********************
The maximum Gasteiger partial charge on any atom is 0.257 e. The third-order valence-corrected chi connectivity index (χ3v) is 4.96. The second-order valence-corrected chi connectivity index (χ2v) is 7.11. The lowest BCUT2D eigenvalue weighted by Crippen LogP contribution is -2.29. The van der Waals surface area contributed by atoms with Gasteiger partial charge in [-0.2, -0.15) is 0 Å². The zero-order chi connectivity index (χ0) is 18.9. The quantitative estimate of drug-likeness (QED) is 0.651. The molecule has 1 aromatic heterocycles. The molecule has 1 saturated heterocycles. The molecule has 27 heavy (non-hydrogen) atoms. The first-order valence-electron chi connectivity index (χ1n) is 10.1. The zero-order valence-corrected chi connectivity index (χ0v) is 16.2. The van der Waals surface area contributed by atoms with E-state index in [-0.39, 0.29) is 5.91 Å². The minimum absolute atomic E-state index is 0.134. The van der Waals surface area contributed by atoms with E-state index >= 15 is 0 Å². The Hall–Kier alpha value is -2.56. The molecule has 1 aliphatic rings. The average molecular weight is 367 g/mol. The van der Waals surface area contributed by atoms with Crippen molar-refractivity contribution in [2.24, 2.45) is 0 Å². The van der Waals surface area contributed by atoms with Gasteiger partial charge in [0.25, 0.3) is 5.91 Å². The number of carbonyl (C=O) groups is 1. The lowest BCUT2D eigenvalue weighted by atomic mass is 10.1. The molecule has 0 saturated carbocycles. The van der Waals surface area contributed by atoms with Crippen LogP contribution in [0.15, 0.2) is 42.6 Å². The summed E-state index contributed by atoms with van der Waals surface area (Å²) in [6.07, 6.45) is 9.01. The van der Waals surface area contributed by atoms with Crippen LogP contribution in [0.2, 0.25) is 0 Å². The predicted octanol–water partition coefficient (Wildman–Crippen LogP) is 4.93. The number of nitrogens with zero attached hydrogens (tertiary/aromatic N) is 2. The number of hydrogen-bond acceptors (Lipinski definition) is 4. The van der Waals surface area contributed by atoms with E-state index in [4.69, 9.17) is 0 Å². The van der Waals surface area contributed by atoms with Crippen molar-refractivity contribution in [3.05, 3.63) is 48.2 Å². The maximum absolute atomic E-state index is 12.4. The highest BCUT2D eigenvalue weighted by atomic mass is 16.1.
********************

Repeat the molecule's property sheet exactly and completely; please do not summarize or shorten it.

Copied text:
The maximum Gasteiger partial charge on any atom is 0.257 e. The third-order valence-corrected chi connectivity index (χ3v) is 4.96. The second-order valence-corrected chi connectivity index (χ2v) is 7.11. The lowest BCUT2D eigenvalue weighted by Crippen LogP contribution is -2.29. The van der Waals surface area contributed by atoms with Gasteiger partial charge in [-0.2, -0.15) is 0 Å². The zero-order chi connectivity index (χ0) is 18.9. The quantitative estimate of drug-likeness (QED) is 0.651. The molecule has 1 aromatic heterocycles. The molecule has 1 saturated heterocycles. The molecule has 27 heavy (non-hydrogen) atoms. The first-order valence-electron chi connectivity index (χ1n) is 10.1. The zero-order valence-corrected chi connectivity index (χ0v) is 16.2. The van der Waals surface area contributed by atoms with E-state index in [-0.39, 0.29) is 5.91 Å². The minimum absolute atomic E-state index is 0.134. The van der Waals surface area contributed by atoms with E-state index >= 15 is 0 Å². The Hall–Kier alpha value is -2.56. The molecule has 1 aliphatic rings. The average molecular weight is 367 g/mol. The van der Waals surface area contributed by atoms with Crippen molar-refractivity contribution in [2.24, 2.45) is 0 Å². The van der Waals surface area contributed by atoms with Gasteiger partial charge in [0.25, 0.3) is 5.91 Å². The number of carbonyl (C=O) groups is 1. The lowest BCUT2D eigenvalue weighted by atomic mass is 10.1. The molecule has 0 saturated carbocycles. The van der Waals surface area contributed by atoms with Crippen LogP contribution in [0.15, 0.2) is 42.6 Å². The summed E-state index contributed by atoms with van der Waals surface area (Å²) in [6.07, 6.45) is 9.01. The van der Waals surface area contributed by atoms with Crippen LogP contribution in [0.2, 0.25) is 0 Å². The predicted octanol–water partition coefficient (Wildman–Crippen LogP) is 4.93. The number of nitrogens with zero attached hydrogens (tertiary/aromatic N) is 2. The number of hydrogen-bond acceptors (Lipinski definition) is 4. The van der Waals surface area contributed by atoms with E-state index in [4.69, 9.17) is 0 Å². The van der Waals surface area contributed by atoms with Crippen molar-refractivity contribution in [3.05, 3.63) is 48.2 Å². The maximum absolute atomic E-state index is 12.4. The highest BCUT2D eigenvalue weighted by atomic mass is 16.1.